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Most accurate, high energy, long range bow on the market?

 
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  #15  
Old 11-14-2011, 11:30 AM
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Join Date: Oct 2011
Posts: 13
Re: Most accurate, high energy, long range bow on the market?

Are your fletchings making contact anywhere? And is your knocking point at the correct level? How about Tiller? And are your limbs straight? Running out of ideas to help ya out.
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  #16  
Old 11-14-2011, 02:54 PM
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Join Date: Dec 2010
Location: West Texas
Posts: 74
Re: Most accurate, high energy, long range bow on the market?

coues,
the only thing of that you mentioned that I or the proshop owner haven't checked yet is the limbs being straight. Surely this would be caught when coming out of the factory. I wouldn't know how to begin measuring or checking for this...

Thanks again everyone.
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  #17  
Old 11-14-2011, 08:48 PM
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Join Date: Oct 2011
Posts: 13
Re: Most accurate, high energy, long range bow on the market?

Pick up the bow and look down the string, across the limb tips. Sometimes you might have a very minor cant due to the cable guard, but occasionally they will get pulled out pretty good. Here in Az. if you leave one in the truck during the day, it might get hot enough to warp the limbs a bit. The cams shouldnt be turned at all so the cams should run straight through down the string. Usually pretty easy to notice if that the case.
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  #18  
Old 11-19-2011, 03:47 PM
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Join Date: Aug 2010
Location: North West Washington
Posts: 80
Re: Most accurate, high energy, long range bow on the market?

To begin with, I would be hesitant in shooting elk at 90 yards with an arrow of ANY configuration from ANY contemporary launch platform, regardless of draw weight. This discussion focuses more on ammunition than launch platforms.

If you are wedded to the idea, the thinnest, heaviest, stiffest arrow your sight elevation will handle would be my starting point. Concentrating on speed alone ignores basic physics issues related to flying projectiles. In exactly the same way we find long, heavy bullets performing better than short, light bullets at one thousand yards, archery projectiles exhibit the same properties.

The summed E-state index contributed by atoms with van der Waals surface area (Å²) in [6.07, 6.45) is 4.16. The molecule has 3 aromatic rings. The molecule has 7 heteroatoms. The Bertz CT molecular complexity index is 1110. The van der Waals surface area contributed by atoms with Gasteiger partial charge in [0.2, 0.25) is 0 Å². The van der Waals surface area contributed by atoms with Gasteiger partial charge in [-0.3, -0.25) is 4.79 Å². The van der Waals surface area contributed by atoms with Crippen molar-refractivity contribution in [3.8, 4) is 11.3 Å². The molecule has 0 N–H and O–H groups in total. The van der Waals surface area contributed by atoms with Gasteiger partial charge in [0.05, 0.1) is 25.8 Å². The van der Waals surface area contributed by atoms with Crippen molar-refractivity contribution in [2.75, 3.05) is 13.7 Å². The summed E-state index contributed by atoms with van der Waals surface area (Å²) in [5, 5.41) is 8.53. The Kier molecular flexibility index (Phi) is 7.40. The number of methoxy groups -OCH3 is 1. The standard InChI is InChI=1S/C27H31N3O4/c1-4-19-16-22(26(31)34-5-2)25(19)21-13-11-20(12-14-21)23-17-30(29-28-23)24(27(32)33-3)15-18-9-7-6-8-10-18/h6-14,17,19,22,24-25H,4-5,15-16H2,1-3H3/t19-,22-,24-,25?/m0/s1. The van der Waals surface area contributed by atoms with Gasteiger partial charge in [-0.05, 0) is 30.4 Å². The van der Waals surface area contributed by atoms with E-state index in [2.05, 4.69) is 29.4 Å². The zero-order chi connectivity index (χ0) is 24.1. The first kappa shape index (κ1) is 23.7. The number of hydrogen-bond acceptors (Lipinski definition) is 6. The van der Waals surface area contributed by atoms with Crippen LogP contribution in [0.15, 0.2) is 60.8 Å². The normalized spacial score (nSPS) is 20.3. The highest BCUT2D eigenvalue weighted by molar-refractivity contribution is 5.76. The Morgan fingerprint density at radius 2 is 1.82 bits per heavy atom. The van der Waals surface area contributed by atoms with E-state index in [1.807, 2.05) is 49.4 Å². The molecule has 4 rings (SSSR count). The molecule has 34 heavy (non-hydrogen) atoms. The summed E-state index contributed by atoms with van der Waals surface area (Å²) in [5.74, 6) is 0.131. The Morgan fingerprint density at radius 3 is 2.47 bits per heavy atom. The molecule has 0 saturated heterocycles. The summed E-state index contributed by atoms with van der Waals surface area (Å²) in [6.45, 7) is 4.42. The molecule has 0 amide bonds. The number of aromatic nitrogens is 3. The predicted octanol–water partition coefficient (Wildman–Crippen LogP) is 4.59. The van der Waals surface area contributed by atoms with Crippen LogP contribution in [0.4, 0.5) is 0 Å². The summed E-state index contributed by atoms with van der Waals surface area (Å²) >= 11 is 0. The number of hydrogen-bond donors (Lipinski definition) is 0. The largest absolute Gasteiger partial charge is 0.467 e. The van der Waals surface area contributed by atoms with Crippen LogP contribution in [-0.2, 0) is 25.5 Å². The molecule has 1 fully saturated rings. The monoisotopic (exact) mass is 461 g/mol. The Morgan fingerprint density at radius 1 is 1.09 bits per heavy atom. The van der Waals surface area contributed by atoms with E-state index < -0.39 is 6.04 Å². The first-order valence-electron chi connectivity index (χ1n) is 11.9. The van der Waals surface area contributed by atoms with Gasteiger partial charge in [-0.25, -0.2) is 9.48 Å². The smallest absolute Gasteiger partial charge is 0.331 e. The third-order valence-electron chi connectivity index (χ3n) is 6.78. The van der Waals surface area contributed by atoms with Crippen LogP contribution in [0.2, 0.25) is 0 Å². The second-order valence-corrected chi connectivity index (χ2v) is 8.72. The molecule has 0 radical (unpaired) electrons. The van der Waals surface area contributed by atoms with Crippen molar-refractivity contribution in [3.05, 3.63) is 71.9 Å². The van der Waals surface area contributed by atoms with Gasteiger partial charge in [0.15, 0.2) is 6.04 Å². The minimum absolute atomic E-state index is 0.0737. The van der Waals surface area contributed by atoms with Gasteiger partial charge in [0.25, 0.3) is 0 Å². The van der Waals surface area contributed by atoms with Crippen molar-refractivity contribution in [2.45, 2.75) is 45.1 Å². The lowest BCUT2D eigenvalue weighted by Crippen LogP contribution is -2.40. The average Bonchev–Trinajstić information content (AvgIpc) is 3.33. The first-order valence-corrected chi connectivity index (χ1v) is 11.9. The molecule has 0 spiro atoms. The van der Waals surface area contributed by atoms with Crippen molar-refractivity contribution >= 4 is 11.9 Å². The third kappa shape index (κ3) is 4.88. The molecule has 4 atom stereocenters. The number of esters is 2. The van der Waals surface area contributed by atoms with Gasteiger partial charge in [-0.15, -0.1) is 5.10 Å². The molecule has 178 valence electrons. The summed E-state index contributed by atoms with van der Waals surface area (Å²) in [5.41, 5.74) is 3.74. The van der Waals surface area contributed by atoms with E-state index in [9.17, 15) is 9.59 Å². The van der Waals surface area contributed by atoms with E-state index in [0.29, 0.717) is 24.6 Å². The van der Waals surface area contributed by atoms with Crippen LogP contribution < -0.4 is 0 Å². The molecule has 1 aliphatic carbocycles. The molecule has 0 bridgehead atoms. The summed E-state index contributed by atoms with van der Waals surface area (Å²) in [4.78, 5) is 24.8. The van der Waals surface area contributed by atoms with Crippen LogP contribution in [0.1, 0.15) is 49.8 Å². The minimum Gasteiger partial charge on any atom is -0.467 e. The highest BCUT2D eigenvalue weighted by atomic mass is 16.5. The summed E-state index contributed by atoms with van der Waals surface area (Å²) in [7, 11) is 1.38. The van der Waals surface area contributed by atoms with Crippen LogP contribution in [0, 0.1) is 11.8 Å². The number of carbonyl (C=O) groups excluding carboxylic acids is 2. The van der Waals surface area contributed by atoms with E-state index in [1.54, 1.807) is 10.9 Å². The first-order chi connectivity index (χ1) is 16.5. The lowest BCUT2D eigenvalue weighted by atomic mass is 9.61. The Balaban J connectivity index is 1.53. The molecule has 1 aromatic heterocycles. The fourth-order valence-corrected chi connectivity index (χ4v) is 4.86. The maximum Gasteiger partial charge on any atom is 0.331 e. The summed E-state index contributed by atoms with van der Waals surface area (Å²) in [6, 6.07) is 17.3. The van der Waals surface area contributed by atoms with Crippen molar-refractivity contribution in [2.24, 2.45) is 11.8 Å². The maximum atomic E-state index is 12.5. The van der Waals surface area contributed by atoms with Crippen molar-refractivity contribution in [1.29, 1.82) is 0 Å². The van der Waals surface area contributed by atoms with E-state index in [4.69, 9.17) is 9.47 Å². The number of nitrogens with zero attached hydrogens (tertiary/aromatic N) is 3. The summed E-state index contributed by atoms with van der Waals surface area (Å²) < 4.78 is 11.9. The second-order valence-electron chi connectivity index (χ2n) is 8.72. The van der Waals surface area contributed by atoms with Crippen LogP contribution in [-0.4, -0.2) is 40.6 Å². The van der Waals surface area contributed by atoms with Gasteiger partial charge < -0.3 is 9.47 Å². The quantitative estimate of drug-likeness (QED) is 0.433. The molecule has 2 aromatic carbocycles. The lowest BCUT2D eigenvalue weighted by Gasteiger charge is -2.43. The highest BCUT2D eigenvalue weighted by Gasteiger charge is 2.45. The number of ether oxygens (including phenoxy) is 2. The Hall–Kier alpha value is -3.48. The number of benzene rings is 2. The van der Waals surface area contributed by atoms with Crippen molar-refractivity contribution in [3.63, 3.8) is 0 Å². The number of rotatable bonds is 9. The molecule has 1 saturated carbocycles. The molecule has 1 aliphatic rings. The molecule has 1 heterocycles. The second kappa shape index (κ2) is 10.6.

While a heavy projectile will start off at a lower velocity (comparatively speaking) that same heavy round will retain more of it’s velocity at extended ranges. The main concerns with heavy archery projectiles relates to time-of-flight (i.e. wind effects, trajectory and target movement during projectile flight…”string jumping”).

If you are having tuning issues with your Swichback, I would first reconsider the shaft spine you are using. As was stated earlier, application of a helical fletching also adds to stability/accuracy at any range and Forward of Center balancing should also be considered strongly (starting at about 18%). As to broadhead selection: I have had excellent results from the Magnus Stinger two bladed broadhead, even at ranges of 60 yards (my effective range).

Your endeavors aimed at heavy-bodied animals (elk) at maximum ranges also would dictate a broadhead design that imparts the highest levels of penetration using the lowest levels of energy (velocity). It is well proven a two bladed design penetrates better than other designs regardless of impact velocity. I make this suggestion in exactly the same way as if one were using a 40 pound bow at closer ranges on thin-skinned targets. Regardless of the bow you settle on, your effective velocity at the ranges you are describing will be equivalent to those generated by lighter draw weight bows at close range. Once again, I will mention shaft spine. Another proven fact: In arrows with all other specs being the same except spine, the stiffer shaft will penetrate more deeply than a shaft that is more flexible.

Reliable penetration is the name of the game when pursuing elk sized targets at any range. The distances you are contemplating makes penetration potential even more important…even should you be forced into the sacrifice of a small level of accuracy.

In conclusion, might I suggest you dust off that lever actioned 30-30 if you really want that critter at one hundred yards instead of using a bow???

http://www.eastonarchery.com/products/selection_hunting

The above link is to Easton Technical Products shaft selector.
Easton’s shafts are the only products I fool with any more.

Even if you never draw a bead on an animal at that range, long range shooting of archery is a wonderful pastime. The pros and Olympians regularly compete at 90 meters. They too use narrow, heavy for diameter, stiff shafts.

Your comments regarding point of impact changing at differing ranges (right left) suggests your arrow rest is not in alignment with the center of pressure being generated by the bow (center shot). Also, third axis leveling is critical at the ranges you are attempting due to the radical elevation angles required to hit at those ranges. This can be related to the problems encountered by those who shoot at extreme angles from tree stands or in mountainous areas.
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“The rifle itself has no moral stature, since it has no will of its own. Naturally, it may be used by evil men for evil purposes, but there are more good men than evil, and while the latter can not be persuaded to the path of righteousness by propaganda, they can certainly be corrected by good men with rifles.”

Col. Jeff Cooper
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